Yes and no. I am in contact with the rEFInd keeper and the problem is Mac Minis of this generation have 32 bits EFI, so it’s not possible to boot a 64 bit system, got to boot through legacy BIOS and than maybe will work. I understand that all system must be 64 bits, not just the processor. I will try for sure, but every move take some time, I am now backing up all data and making some boot options, like Lubuntu 64, Debian 64 etc.

There are some, mainly cheap, systems with 64-bit hardware, but 32-bit firmware.

First the good news: It is possible to start a 64-bit system with 32-bit firmware.

The bad news: You have to replace grub-efi-amd64 with grub-efi-ia32. Searching for “ubuntu uefi 32-bit” should result in some tutorials on how to prepare the stick.

Newer Fedora releases have the grub-efi-ia32 support included. You might test it with Fedora first, if the problems are related to a 32-bit UEFI or if there are other traps.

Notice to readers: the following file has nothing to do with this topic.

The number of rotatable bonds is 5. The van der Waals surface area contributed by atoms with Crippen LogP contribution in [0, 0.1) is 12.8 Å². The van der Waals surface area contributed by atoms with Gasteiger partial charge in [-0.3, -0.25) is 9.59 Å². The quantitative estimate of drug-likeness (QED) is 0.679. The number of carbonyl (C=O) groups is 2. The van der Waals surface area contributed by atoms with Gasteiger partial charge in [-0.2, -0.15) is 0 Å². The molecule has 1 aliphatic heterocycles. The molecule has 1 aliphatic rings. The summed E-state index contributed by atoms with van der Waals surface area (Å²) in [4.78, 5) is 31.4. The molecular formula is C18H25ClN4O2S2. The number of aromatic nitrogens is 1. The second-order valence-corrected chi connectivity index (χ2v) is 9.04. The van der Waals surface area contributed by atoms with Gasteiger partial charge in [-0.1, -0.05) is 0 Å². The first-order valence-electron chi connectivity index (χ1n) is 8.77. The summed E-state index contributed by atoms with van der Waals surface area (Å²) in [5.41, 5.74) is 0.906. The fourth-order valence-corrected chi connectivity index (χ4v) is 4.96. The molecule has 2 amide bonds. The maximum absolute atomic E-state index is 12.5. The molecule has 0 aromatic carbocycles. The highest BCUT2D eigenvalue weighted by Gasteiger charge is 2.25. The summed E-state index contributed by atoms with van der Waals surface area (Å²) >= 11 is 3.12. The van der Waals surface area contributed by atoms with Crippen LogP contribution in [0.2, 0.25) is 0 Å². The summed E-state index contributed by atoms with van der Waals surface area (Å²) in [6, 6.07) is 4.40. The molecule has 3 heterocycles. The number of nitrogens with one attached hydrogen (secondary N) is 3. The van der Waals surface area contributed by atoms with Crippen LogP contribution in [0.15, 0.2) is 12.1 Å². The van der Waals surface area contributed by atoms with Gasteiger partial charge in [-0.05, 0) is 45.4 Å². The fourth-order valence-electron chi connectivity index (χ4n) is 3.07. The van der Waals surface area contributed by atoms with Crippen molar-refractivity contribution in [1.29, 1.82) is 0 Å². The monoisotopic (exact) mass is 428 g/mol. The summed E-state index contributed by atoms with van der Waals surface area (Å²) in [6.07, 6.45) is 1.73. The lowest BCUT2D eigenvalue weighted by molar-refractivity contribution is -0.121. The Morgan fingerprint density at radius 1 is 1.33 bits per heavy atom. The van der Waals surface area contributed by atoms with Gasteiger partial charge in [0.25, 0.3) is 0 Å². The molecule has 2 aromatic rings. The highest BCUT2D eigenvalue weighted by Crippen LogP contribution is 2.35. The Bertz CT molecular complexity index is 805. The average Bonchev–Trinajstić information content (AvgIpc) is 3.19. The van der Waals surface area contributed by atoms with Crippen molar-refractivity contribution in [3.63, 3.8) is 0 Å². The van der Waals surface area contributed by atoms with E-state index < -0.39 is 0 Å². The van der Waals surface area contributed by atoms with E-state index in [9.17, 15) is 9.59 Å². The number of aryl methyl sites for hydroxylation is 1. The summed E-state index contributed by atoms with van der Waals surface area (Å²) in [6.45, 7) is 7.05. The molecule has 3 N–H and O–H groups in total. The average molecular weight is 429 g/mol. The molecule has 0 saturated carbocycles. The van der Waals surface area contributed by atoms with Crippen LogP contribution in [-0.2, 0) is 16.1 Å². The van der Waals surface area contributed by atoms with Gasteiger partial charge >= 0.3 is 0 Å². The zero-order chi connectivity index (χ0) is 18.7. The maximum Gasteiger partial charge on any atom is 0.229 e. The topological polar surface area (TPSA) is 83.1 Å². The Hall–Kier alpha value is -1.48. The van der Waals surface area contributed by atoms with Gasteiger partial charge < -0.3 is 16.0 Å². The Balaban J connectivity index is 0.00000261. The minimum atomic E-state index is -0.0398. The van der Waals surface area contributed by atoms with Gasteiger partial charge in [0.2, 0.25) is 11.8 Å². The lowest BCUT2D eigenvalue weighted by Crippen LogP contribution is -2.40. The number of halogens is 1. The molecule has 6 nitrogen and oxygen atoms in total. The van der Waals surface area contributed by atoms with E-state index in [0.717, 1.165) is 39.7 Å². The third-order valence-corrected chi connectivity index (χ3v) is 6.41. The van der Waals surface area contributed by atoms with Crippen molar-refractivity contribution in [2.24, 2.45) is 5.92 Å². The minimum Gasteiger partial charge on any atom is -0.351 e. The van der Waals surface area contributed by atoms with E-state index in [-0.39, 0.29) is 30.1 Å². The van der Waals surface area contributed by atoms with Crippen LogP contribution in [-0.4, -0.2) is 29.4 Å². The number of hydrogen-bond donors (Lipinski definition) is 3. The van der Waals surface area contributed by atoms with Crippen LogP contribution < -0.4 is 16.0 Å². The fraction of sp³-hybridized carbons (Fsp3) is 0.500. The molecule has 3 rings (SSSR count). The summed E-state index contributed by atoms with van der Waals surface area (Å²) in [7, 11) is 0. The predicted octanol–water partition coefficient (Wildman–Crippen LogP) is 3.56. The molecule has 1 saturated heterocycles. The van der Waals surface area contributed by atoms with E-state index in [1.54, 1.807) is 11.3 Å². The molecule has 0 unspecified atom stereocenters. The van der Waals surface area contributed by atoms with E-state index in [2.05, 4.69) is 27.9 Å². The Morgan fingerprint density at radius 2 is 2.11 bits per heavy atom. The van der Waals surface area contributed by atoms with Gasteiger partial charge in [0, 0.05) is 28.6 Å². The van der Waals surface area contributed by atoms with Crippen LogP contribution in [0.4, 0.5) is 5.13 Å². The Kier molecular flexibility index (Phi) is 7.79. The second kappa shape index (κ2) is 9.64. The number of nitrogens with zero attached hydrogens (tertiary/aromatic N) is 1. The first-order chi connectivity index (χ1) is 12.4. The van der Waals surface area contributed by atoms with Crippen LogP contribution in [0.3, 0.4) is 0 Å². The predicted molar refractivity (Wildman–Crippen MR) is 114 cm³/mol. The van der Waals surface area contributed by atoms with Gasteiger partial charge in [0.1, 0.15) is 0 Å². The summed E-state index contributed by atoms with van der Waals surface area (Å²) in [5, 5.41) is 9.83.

As far I know, it is possible to start a 64-bit OS by legacy / BIOS mode, but thought USB the firmware have refused all attempts so far. I have the additional problem of not heaving an optical drive that should solve the issue by IDE connection. I tried even an adapter from IDE to SATA but don’t start any install CD, not even original Apple’s OS DVD.

On the other hand, this GRUB solution seems more interesting because will start trough EFI. Will be really possible jump from 32 to 64? Will give a chance looking around for this solution. It’s hard to find because this hybrid hardware is rare now, so there isn’t much people working on it.

I had a PC with Pentium 4 HT in this situation, I sold it with a nice AGP GPU, Windows 7 32-bit and Primo Cache to make use of 1GB left from 4GB of RAM installed. It was “working” but I always wanted to make a Linux machine… let’s see if I got better luck this time…